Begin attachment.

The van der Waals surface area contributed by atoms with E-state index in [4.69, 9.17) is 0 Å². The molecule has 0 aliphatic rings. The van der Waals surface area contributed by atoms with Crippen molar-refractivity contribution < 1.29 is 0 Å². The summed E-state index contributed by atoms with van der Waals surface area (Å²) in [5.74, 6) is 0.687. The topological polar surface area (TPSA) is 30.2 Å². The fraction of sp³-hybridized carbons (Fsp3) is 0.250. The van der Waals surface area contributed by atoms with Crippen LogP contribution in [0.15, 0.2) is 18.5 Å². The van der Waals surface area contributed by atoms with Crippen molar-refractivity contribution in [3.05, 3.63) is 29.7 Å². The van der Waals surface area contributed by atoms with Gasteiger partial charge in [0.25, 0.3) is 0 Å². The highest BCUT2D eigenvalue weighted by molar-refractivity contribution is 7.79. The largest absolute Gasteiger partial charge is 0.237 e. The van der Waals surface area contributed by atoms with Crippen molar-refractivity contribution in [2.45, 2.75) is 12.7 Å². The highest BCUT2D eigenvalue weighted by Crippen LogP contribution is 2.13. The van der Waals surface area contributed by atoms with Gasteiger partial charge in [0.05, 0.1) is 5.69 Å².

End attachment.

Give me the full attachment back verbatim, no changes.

The van der Waals surface area contributed by atoms with E-state index in [4.69, 9.17) is 0 Å². The molecule has 0 aliphatic rings. The van der Waals surface area contributed by atoms with Crippen molar-refractivity contribution < 1.29 is 0 Å². The summed E-state index contributed by atoms with van der Waals surface area (Å²) in [5.74, 6) is 0.687. The topological polar surface area (TPSA) is 30.2 Å². The fraction of sp³-hybridized carbons (Fsp3) is 0.250. The van der Waals surface area contributed by atoms with Crippen LogP contribution in [0.15, 0.2) is 18.5 Å². The van der Waals surface area contributed by atoms with Crippen molar-refractivity contribution in [3.05, 3.63) is 29.7 Å². The van der Waals surface area contributed by atoms with Gasteiger partial charge in [0.25, 0.3) is 0 Å². The highest BCUT2D eigenvalue weighted by molar-refractivity contribution is 7.79. The largest absolute Gasteiger partial charge is 0.237 e. The van der Waals surface area contributed by atoms with Crippen molar-refractivity contribution in [2.45, 2.75) is 12.7 Å². The highest BCUT2D eigenvalue weighted by Crippen LogP contribution is 2.13. The van der Waals surface area contributed by atoms with Gasteiger partial charge in [0.05, 0.1) is 5.69 Å².